“The 3 that come to mind, and the easiest to control, are inventory, payroll, and utilities,” he said. “Any change—positive or negative—in either inventory, payroll, or utilities will directly affect your bottom line. Typically, your payroll and inventory are also your largest numbers on the expense line of your profit-and-loss statement.” Even if things are looking bleak financially, any pharmacist can control these 3 expenses by being diligent.
When it comes to inventory, Cella suggested using a replenishment system and a medication synchronization process. “Inventory should not be ordered immediately after a medication is dispensed,” he said. “It should be ordered just in time for the next prescription fill.” It is important to consider factors such as expiration dates and turnover rates for different products to avoid overstocking and potential profit loss from unused medications.
As for payroll, pharmacists should determine whether they are getting the most out of their employees and have the correct number of individuals on payroll assigned to legitimate tasks. Consider whether you are paying your employees according to market averages. “For utilities, are you monitoring your thermostat and keeping it in the right range?” Cella asked. “Do you have your lights and air conditioning on timers? Being aware of your controllable expenses and making meaningful changes can help the bottom line.”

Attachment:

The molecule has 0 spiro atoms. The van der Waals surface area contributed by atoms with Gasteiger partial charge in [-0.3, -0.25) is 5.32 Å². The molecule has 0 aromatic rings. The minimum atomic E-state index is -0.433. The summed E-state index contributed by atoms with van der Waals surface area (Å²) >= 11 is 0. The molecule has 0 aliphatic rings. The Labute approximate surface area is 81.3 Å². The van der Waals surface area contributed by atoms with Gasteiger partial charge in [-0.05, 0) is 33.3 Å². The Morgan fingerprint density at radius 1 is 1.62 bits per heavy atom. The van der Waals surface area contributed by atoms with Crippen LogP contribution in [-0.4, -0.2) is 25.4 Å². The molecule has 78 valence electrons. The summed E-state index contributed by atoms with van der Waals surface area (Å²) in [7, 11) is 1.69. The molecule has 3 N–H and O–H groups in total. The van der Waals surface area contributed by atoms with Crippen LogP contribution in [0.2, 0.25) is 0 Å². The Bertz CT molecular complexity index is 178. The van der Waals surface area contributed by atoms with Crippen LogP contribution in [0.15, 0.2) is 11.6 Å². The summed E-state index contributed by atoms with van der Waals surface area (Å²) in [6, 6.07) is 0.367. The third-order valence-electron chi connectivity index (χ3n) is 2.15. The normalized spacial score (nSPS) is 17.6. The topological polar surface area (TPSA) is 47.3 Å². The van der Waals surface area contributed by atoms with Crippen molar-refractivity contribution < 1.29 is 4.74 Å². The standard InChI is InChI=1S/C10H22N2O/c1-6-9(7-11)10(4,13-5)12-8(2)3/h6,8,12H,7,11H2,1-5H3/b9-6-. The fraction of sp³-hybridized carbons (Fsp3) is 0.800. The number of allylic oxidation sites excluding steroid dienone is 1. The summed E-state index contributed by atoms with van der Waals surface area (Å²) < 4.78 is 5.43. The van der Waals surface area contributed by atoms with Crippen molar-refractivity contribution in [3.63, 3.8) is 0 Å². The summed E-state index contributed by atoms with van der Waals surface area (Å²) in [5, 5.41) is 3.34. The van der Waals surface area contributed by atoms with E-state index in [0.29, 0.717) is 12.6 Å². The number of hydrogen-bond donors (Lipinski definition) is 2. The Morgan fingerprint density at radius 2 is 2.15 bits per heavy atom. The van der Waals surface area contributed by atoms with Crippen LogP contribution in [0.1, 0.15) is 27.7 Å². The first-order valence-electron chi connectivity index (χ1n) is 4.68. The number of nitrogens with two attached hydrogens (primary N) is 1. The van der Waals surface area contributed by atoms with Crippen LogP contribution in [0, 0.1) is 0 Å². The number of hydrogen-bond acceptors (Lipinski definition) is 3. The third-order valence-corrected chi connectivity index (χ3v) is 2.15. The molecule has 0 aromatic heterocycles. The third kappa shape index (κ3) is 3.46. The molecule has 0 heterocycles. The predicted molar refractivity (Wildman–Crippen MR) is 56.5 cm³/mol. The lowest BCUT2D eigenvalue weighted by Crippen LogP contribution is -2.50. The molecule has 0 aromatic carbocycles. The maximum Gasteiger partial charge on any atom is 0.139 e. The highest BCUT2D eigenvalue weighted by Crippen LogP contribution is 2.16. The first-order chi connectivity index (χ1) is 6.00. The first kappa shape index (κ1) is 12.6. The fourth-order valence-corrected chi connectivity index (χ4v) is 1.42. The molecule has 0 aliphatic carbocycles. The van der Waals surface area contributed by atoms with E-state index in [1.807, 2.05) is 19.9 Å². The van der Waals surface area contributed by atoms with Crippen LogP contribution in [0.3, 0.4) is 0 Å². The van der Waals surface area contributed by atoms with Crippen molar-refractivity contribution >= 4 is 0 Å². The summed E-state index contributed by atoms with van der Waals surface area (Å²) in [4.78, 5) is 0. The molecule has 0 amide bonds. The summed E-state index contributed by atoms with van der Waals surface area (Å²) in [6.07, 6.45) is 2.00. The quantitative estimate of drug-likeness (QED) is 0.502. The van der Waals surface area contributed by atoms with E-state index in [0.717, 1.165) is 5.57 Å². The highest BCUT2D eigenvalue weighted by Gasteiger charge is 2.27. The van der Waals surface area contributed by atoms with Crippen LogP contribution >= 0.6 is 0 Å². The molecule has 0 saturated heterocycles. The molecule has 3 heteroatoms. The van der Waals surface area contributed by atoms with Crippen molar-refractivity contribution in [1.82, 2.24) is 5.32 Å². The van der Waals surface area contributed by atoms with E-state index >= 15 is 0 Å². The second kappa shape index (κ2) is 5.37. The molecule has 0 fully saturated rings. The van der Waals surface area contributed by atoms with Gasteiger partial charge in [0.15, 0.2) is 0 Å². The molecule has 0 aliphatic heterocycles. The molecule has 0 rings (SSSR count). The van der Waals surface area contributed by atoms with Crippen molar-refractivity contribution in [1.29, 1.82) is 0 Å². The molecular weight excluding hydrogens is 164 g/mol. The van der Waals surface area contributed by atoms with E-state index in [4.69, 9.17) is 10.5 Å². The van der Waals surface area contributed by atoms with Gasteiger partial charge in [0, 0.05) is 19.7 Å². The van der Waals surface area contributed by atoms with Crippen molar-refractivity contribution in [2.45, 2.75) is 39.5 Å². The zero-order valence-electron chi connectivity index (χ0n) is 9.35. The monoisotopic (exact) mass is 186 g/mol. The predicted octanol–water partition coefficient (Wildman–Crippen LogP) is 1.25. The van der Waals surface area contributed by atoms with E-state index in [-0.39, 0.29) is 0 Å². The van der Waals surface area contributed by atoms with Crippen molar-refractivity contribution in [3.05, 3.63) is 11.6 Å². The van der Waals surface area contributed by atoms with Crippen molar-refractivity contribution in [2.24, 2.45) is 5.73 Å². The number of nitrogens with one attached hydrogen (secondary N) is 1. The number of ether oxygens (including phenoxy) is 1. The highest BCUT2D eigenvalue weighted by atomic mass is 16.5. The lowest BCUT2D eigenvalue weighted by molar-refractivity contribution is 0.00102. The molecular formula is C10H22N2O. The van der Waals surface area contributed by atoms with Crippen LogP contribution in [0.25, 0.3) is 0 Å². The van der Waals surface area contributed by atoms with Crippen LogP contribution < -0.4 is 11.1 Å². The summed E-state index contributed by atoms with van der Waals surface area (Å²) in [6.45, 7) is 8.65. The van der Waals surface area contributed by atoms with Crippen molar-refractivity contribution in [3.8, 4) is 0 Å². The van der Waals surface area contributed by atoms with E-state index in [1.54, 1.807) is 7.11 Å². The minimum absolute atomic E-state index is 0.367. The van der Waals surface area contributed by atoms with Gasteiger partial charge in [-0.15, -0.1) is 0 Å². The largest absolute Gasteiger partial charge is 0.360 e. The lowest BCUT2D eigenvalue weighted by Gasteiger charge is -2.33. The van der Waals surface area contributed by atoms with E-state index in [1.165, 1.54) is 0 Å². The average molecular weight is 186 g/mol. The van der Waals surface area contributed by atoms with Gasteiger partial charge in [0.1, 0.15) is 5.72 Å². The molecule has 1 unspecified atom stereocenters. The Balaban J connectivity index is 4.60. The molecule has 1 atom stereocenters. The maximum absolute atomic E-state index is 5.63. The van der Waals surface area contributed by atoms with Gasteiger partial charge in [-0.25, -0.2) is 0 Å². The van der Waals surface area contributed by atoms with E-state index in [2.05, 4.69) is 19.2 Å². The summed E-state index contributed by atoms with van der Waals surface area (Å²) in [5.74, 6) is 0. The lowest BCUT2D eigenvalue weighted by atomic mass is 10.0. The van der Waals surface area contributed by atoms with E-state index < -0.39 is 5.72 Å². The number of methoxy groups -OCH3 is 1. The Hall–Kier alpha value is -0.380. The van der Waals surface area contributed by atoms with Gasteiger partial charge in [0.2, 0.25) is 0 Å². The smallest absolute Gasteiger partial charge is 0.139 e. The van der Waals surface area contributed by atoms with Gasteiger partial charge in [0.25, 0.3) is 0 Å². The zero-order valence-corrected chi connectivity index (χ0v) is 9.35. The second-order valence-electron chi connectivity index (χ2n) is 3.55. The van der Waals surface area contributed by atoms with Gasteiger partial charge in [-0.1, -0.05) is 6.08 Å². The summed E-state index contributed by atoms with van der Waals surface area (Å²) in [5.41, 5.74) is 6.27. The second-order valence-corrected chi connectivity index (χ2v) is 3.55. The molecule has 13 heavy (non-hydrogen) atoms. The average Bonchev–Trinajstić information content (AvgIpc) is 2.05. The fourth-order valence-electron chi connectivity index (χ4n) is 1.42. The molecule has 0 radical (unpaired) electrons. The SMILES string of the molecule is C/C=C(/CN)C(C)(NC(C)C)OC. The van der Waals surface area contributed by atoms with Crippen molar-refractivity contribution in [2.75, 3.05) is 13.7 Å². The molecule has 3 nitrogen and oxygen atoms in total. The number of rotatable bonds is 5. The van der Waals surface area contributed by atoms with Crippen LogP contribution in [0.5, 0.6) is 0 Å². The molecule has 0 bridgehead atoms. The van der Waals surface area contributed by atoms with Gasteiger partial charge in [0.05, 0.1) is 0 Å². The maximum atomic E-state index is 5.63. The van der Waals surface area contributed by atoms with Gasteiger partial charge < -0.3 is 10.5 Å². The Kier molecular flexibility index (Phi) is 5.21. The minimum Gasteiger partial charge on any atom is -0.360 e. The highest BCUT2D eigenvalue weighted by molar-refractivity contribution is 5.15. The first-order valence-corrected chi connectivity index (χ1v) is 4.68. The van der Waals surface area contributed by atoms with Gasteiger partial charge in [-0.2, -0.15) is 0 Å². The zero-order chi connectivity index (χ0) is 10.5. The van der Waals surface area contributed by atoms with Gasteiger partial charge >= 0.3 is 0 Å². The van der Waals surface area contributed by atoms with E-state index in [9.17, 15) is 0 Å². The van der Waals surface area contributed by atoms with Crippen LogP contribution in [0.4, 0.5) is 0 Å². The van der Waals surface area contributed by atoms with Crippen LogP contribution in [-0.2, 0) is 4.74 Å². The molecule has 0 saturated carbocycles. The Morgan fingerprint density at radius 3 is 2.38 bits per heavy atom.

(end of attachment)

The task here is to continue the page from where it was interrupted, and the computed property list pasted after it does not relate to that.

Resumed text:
Identify Areas to Improve Profits
Scott McDougall, MPharm, director and registered manager of The Independent Online Pharmacy, said sourcing the right medicines at the appropriate times in the correct quantities can a! ect profi tability of independent pharmacies. “Some products are evergreen and will always be in demand, such as migraine medicine, while other products are seasonal, such as acne in colder months,” he said. “Your supplier should be able to provide enough stock to cater to these peaks and troughs in demand from consumers, and you should have an accurate planning schedule of how you stock seasonally relevant medicines and in what quantities.”